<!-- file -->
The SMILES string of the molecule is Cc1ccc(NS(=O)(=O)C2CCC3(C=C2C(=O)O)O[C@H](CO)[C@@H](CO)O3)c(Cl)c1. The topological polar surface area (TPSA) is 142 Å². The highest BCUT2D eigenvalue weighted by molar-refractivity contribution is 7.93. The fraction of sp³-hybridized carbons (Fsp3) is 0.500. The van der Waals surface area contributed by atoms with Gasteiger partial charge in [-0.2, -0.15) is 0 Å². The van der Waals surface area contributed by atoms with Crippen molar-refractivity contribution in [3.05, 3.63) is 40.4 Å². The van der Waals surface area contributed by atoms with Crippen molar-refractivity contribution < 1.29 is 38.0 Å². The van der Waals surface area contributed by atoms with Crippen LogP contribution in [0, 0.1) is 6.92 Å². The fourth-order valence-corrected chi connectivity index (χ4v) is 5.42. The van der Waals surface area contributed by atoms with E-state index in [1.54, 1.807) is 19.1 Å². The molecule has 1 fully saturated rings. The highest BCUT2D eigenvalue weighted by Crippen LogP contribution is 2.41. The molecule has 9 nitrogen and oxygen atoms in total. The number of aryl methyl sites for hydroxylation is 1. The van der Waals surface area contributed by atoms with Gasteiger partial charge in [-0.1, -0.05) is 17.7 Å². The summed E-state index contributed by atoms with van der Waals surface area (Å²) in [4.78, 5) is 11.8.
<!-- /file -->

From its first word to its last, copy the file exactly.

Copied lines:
The SMILES string of the molecule is Cc1ccc(NS(=O)(=O)C2CCC3(C=C2C(=O)O)O[C@H](CO)[C@@H](CO)O3)c(Cl)c1. The topological polar surface area (TPSA) is 142 Å². The highest BCUT2D eigenvalue weighted by molar-refractivity contribution is 7.93. The fraction of sp³-hybridized carbons (Fsp3) is 0.500. The van der Waals surface area contributed by atoms with Gasteiger partial charge in [-0.2, -0.15) is 0 Å². The van der Waals surface area contributed by atoms with Crippen molar-refractivity contribution in [3.05, 3.63) is 40.4 Å². The van der Waals surface area contributed by atoms with Crippen molar-refractivity contribution < 1.29 is 38.0 Å². The van der Waals surface area contributed by atoms with Crippen LogP contribution in [0, 0.1) is 6.92 Å². The fourth-order valence-corrected chi connectivity index (χ4v) is 5.42. The van der Waals surface area contributed by atoms with E-state index in [1.54, 1.807) is 19.1 Å². The molecule has 1 fully saturated rings. The highest BCUT2D eigenvalue weighted by Crippen LogP contribution is 2.41. The molecule has 9 nitrogen and oxygen atoms in total. The number of aryl methyl sites for hydroxylation is 1. The van der Waals surface area contributed by atoms with Gasteiger partial charge in [-0.1, -0.05) is 17.7 Å². The summed E-state index contributed by atoms with van der Waals surface area (Å²) in [4.78, 5) is 11.8.